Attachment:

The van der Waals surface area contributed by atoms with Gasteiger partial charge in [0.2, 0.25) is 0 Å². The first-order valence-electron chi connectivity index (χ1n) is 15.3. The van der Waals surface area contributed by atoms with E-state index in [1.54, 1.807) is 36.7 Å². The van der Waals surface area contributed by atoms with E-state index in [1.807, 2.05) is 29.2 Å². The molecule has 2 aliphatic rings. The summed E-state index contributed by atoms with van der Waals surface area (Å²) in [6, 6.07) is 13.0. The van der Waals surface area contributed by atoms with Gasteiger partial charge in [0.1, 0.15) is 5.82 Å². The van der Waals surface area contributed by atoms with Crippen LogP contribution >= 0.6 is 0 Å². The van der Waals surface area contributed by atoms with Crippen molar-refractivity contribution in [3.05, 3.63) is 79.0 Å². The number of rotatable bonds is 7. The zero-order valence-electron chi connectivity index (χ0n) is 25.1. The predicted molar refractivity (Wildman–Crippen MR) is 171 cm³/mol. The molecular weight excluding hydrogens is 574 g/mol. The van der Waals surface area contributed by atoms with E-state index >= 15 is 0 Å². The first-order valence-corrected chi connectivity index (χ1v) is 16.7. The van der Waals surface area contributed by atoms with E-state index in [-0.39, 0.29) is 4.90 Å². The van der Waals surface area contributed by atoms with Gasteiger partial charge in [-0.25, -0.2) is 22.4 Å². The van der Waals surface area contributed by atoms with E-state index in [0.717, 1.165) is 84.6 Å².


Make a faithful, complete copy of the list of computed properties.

The van der Waals surface area contributed by atoms with Gasteiger partial charge in [0.2, 0.25) is 0 Å². The first-order valence-electron chi connectivity index (χ1n) is 15.3. The van der Waals surface area contributed by atoms with E-state index in [1.54, 1.807) is 36.7 Å². The van der Waals surface area contributed by atoms with E-state index in [1.807, 2.05) is 29.2 Å². The molecule has 2 aliphatic rings. The summed E-state index contributed by atoms with van der Waals surface area (Å²) in [6, 6.07) is 13.0. The van der Waals surface area contributed by atoms with Gasteiger partial charge in [0.1, 0.15) is 5.82 Å². The van der Waals surface area contributed by atoms with Crippen LogP contribution >= 0.6 is 0 Å². The van der Waals surface area contributed by atoms with Crippen molar-refractivity contribution in [3.05, 3.63) is 79.0 Å². The number of rotatable bonds is 7. The zero-order valence-electron chi connectivity index (χ0n) is 25.1. The predicted molar refractivity (Wildman–Crippen MR) is 171 cm³/mol. The molecular weight excluding hydrogens is 574 g/mol. The van der Waals surface area contributed by atoms with E-state index >= 15 is 0 Å². The first-order valence-corrected chi connectivity index (χ1v) is 16.7. The van der Waals surface area contributed by atoms with E-state index in [-0.39, 0.29) is 4.90 Å². The van der Waals surface area contributed by atoms with Gasteiger partial charge in [-0.25, -0.2) is 22.4 Å². The van der Waals surface area contributed by atoms with E-state index in [0.717, 1.165) is 84.6 Å².